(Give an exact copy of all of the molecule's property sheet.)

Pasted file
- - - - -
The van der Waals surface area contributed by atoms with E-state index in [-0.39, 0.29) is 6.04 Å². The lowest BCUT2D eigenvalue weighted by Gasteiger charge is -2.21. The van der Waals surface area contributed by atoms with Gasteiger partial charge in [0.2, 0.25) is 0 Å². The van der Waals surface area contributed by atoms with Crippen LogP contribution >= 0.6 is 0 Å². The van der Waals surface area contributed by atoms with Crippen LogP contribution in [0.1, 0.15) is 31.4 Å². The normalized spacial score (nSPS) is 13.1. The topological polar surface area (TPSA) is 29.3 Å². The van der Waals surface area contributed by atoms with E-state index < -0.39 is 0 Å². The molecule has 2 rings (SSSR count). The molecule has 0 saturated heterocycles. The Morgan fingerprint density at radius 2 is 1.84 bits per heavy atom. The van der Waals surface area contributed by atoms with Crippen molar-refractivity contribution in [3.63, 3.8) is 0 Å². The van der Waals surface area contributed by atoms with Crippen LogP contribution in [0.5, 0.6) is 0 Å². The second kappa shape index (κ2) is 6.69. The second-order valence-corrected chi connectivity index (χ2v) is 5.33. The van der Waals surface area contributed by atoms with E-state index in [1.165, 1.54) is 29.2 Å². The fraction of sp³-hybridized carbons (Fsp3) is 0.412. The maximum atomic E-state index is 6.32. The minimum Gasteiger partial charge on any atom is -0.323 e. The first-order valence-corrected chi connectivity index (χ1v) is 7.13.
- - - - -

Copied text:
The van der Waals surface area contributed by atoms with E-state index in [-0.39, 0.29) is 6.04 Å². The lowest BCUT2D eigenvalue weighted by Gasteiger charge is -2.21. The van der Waals surface area contributed by atoms with Gasteiger partial charge in [0.2, 0.25) is 0 Å². The van der Waals surface area contributed by atoms with Crippen LogP contribution >= 0.6 is 0 Å². The van der Waals surface area contributed by atoms with Crippen LogP contribution in [0.1, 0.15) is 31.4 Å². The normalized spacial score (nSPS) is 13.1. The topological polar surface area (TPSA) is 29.3 Å². The van der Waals surface area contributed by atoms with E-state index < -0.39 is 0 Å². The molecule has 2 rings (SSSR count). The molecule has 0 saturated heterocycles. The Morgan fingerprint density at radius 2 is 1.84 bits per heavy atom. The van der Waals surface area contributed by atoms with Crippen molar-refractivity contribution in [3.63, 3.8) is 0 Å². The van der Waals surface area contributed by atoms with Crippen LogP contribution in [0.5, 0.6) is 0 Å². The second kappa shape index (κ2) is 6.69. The second-order valence-corrected chi connectivity index (χ2v) is 5.33. The van der Waals surface area contributed by atoms with E-state index in [1.165, 1.54) is 29.2 Å². The fraction of sp³-hybridized carbons (Fsp3) is 0.412. The maximum atomic E-state index is 6.32. The minimum Gasteiger partial charge on any atom is -0.323 e. The first-order valence-corrected chi connectivity index (χ1v) is 7.13.